Category: Community & Iwi

Biosecurity champion brings Western science and te ao Māori together to tackle pests.

Biosecurity champion Tame Malcolm wants to elevate Māori traditional knowledge in science to help protect the environment from pests.

Embarking on a PhD this year, Malcolm plans to research anecdotal knowledge, gathered by word of mouth to help tackle some of New Zealand’s most pressing pest problems.

For example, when different plants are flowering in the bush, Māori will use different lures for trapping pests, he said.

“When kawa kawa is flowering we use cinnamon but when hangehange is flowering we use curry powder.”

Last year Malcolm won the emerging leader category at the New Zealand Biosecurity Awards, in recognition of his work helping Māori entities protect their environment and ensuring Māori have a say in how other agencies protect the environment.

“I was fortunate to be raised in te ao Māori, so when I hear others talk about ‘science’ and ‘mātauranga’ as two trains of thought, I am always of the opinion that they are one and the same. Our cultural and social values underpin our economy and I want to help others appreciate that.”

Hailing from Rotorua, Malcolm, of Te Arawa, has more than a decade’s experience in environmental management, spanning Bay of Plenty, Waikato, Canterbury and Marlborough.

Malcolm spent his childhood trapping and hunting with his father and developed a deep fascination with the bush, soaking up the names of plants and other knowledge passed down to him.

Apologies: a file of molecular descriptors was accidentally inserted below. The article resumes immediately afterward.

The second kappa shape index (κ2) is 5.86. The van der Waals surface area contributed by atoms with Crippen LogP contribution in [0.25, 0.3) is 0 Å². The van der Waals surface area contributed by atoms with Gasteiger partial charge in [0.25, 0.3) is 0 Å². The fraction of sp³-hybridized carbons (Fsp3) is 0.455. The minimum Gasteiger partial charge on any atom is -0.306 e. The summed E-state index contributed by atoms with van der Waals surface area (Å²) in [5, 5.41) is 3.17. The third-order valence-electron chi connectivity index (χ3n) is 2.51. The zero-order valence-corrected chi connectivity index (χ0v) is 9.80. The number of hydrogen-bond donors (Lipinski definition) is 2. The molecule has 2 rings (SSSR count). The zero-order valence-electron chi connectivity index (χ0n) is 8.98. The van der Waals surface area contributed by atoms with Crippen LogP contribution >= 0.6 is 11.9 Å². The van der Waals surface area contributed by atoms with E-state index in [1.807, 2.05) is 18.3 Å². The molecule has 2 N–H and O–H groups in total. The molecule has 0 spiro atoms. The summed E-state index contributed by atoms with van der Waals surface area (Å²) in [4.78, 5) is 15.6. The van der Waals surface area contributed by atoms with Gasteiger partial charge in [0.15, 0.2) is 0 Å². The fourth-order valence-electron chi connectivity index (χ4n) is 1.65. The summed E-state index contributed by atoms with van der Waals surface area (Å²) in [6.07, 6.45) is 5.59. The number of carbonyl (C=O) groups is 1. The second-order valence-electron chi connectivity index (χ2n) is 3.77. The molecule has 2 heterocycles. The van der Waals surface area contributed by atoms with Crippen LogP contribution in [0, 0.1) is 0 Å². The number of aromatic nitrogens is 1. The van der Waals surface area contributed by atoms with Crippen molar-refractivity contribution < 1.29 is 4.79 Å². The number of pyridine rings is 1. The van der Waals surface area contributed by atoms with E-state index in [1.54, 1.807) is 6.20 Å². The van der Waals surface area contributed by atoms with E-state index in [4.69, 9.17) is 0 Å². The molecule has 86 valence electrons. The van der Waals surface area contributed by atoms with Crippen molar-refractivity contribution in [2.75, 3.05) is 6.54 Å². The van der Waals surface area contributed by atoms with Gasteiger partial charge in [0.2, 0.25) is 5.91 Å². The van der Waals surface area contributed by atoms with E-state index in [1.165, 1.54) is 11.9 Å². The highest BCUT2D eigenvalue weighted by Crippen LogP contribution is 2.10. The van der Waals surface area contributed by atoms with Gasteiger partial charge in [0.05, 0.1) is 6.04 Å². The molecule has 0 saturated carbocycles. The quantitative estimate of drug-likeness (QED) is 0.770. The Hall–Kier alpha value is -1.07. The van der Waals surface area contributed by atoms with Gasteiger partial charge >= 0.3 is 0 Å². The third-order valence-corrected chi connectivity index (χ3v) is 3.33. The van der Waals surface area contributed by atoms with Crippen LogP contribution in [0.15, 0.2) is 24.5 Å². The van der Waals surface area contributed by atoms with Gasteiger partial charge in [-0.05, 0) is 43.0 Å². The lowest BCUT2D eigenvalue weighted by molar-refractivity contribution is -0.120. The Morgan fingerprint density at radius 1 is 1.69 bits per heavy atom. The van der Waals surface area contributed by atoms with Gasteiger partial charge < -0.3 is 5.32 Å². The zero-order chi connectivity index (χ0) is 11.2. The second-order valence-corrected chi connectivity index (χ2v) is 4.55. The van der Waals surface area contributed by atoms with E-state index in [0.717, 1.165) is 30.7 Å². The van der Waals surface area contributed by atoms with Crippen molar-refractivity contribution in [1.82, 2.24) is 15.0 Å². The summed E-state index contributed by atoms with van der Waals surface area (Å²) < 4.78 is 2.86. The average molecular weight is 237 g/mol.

After studying for a degree in science at Waikato University, he went on to do work for the Department of Conservation culling goats and wallabies and increasing awareness of the invasive river weed didymo.

In 2010, he was helicoptered to far-flung areas of the North Island for 10 days at a time to reduce goat numbers.

“They are now eating so much of the forest that it’s dying back. Our control efforts were targeted at areas where their browsing threatens rare native plants or damages the forest understorey (the layer of vegetation beneath the main canopy),” he said.

Malcolm has worked with the Animal Health Board, focused on eradicating bovine tuberculosis in possum populations in North Canterbury and Marlborough, and has assisted Waikato Regional Council on marine biosecurity.

Now, he is combining his knowledge and love for the environment, science and biosecurity with te ao Māori.

Based at Tira Whakamātaki, a national charitable foundation, he supports Māori communities to protect their environment, advises Government agencies on biosecurity matters, and undertakes biosecurity research.

”We do work with government agencies, councils, the Animal Health Board and the Biological Heritage national science challenge, which involves investigating mātauranga – solutions for environmental issues using traditional knowledge,” he said.

Western science and traditional knowledge both sought to find answers to the same problems, but how they arrived at the answer could be different, he said.

”Sometimes the solutions sit in a sweet spot between the two. Sometimes te ao Māori had the solution but Western science has proven it. There are plenty of examples where the oral tradition might seem far-fetched but it’s got origins in truth.”

The bottom line for Malcolm was protecting the environment from the impact of pests, the most destructive of which were rats, closely followed by wallabies. However, there were only a handful of experts working on wallabies, he said.

In New Zealand there were two species of wallabies, one found in the Bay of Plenty area, and another in Canterbury and Otago.